It will vary somewhat with the actual conditions, but in general, if you open the aperture diaphragm, a shorter exposure time will be needed, so Case 1 will show more movement of car headlights. Stopping down (closing the aperture diaphragm) will require a longer shutter speed for the same exposure, so you'll get longer trails.
Whether this happens under condition 2 or not depends on how long the exposure time ends up being for the particular scene, and that depends on a number of factors. Lenses vary, so the difference from your two cases could be two stops (4× faster shutter) or it could be nine stops (500× faster!).
The result will also depend on the amount of ambient light and how fast the cars are traveling. A longer exposure (with a closed-down aperture) will be more apt to reduce the cars themselves to a blur, possibly leaving only the lights visible.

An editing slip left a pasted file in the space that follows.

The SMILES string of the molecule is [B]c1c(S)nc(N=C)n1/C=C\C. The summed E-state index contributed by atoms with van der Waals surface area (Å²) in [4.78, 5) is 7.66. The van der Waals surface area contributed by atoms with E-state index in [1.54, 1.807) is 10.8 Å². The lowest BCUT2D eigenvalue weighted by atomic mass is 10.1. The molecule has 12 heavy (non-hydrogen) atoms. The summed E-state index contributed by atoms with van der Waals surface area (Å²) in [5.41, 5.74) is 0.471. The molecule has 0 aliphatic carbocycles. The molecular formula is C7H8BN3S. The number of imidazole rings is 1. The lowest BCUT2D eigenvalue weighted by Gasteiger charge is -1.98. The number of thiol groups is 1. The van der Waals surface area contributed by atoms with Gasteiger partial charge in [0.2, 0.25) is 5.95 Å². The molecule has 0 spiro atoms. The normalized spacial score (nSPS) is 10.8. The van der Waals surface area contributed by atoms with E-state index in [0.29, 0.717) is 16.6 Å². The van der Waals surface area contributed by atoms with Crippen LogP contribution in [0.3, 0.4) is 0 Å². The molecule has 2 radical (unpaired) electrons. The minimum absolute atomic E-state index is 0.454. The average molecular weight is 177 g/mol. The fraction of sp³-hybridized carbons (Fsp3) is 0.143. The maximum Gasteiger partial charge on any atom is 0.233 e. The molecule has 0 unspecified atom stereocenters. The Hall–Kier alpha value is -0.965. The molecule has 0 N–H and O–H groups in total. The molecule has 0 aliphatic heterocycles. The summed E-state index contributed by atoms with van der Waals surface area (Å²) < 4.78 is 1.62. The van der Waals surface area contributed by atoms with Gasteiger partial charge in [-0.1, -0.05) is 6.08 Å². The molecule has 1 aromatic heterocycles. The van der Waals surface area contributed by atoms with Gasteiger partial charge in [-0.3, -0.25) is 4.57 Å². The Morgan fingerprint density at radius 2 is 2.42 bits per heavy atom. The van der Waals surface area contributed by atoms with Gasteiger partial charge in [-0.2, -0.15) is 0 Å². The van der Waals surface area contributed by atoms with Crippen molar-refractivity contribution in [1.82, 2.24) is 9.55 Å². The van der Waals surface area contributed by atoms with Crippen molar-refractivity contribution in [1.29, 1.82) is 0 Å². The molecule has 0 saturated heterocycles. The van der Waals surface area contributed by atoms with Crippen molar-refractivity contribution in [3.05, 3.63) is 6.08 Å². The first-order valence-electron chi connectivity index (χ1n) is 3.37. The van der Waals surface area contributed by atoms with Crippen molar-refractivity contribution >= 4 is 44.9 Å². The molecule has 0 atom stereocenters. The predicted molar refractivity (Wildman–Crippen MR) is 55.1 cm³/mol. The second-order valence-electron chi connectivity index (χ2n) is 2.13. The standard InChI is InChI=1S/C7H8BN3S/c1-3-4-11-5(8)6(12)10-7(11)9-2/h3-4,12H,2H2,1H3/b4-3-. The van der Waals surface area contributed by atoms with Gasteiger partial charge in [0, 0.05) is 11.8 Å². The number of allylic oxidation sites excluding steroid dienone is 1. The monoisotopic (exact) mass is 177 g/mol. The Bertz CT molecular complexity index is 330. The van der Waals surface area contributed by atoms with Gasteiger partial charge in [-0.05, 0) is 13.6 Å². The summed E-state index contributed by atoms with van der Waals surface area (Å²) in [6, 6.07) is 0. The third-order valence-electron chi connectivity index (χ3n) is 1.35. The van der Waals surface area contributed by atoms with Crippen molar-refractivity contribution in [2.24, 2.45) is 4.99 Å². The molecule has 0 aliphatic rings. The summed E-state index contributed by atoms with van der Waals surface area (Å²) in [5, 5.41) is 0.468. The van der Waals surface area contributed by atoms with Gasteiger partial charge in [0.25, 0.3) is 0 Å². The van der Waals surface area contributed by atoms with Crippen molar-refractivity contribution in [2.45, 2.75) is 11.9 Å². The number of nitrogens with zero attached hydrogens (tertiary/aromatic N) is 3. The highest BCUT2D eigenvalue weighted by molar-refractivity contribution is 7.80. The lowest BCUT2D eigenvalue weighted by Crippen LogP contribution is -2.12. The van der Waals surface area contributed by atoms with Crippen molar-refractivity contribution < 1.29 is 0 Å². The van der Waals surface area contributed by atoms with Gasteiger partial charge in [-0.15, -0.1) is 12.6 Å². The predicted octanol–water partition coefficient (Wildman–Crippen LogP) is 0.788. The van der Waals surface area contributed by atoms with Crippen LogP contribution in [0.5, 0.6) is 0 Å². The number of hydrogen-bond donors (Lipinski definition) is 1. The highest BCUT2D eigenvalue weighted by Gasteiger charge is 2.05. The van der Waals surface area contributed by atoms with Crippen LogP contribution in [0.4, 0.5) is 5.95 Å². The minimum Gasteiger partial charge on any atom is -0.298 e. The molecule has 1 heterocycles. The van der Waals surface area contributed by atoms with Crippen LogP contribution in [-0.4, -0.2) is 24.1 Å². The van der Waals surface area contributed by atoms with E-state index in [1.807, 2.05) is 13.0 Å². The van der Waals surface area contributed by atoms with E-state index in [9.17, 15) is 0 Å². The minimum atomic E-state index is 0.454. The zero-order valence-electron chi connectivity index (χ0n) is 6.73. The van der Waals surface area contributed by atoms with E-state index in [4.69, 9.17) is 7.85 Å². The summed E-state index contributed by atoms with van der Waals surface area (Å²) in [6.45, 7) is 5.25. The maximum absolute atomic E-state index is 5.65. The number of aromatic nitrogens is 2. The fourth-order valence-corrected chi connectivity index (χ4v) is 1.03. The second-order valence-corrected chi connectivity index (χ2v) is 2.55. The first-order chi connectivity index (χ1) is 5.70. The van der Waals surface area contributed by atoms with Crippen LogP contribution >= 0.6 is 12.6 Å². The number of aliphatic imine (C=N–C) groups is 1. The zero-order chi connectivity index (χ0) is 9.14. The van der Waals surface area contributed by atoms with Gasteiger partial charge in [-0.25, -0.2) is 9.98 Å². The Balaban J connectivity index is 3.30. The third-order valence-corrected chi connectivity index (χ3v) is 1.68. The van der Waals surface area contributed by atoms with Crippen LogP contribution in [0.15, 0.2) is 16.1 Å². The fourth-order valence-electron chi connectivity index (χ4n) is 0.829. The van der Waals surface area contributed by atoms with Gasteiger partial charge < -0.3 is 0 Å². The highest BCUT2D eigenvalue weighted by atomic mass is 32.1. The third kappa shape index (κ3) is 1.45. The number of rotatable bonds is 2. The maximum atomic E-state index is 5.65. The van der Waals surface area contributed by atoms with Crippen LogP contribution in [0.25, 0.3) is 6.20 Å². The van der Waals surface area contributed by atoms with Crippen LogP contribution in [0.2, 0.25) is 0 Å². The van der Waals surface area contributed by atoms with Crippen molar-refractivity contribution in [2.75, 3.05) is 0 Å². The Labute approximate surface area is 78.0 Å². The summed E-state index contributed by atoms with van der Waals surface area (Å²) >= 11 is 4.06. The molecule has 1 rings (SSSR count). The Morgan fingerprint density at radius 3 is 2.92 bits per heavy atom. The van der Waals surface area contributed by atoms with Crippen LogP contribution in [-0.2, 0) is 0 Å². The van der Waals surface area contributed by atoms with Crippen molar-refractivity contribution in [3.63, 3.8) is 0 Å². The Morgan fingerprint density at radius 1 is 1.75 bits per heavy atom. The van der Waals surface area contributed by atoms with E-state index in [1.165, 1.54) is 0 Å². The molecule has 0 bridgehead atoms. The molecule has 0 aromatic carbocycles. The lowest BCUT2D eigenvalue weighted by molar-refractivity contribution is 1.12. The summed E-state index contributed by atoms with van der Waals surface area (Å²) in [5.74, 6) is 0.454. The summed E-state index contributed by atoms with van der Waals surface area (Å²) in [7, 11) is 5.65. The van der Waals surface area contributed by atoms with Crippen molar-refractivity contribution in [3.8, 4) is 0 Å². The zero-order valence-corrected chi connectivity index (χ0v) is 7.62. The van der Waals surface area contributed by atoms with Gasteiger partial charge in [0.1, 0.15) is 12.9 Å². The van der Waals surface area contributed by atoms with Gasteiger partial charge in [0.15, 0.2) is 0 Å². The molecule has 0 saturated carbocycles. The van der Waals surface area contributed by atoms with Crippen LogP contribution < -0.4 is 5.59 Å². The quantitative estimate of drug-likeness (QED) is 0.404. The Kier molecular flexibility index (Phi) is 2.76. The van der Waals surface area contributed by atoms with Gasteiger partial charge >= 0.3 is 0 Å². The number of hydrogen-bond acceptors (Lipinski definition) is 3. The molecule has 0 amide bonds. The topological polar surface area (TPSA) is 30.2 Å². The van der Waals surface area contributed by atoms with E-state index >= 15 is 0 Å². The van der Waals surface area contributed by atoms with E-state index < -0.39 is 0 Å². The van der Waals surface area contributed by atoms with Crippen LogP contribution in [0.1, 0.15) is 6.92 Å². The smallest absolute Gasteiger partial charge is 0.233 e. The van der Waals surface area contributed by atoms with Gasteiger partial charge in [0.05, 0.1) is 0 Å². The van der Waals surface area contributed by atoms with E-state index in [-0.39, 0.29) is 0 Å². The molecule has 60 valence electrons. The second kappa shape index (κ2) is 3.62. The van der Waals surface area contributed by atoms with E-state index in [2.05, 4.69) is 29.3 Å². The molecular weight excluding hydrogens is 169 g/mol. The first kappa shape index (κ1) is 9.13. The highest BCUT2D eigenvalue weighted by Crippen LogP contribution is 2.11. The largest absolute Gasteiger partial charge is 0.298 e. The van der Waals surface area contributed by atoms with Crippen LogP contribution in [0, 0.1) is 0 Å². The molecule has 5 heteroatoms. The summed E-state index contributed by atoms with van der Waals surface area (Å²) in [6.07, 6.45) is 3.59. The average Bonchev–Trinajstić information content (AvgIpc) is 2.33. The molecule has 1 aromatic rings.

The nice thing about digital is that you can experiment. You can shoot in manual mode, or use shutter priority (often labeled
Tv for "time value") mode, which will let you control the time while setting the aperture automatically (in that case, you may want to use negative EV compensation). Start with an exposure of, say, 1 second and whatever aperture combination works to get the exposure you want. Review the result, and increase the time if you want more streaking. If long exposure is your intent, you probably want to fix the camera to a low ISO, but if it's dark and you want to include some of the ambient scene without having to put the shutter to several minutes, you might try raising that as well.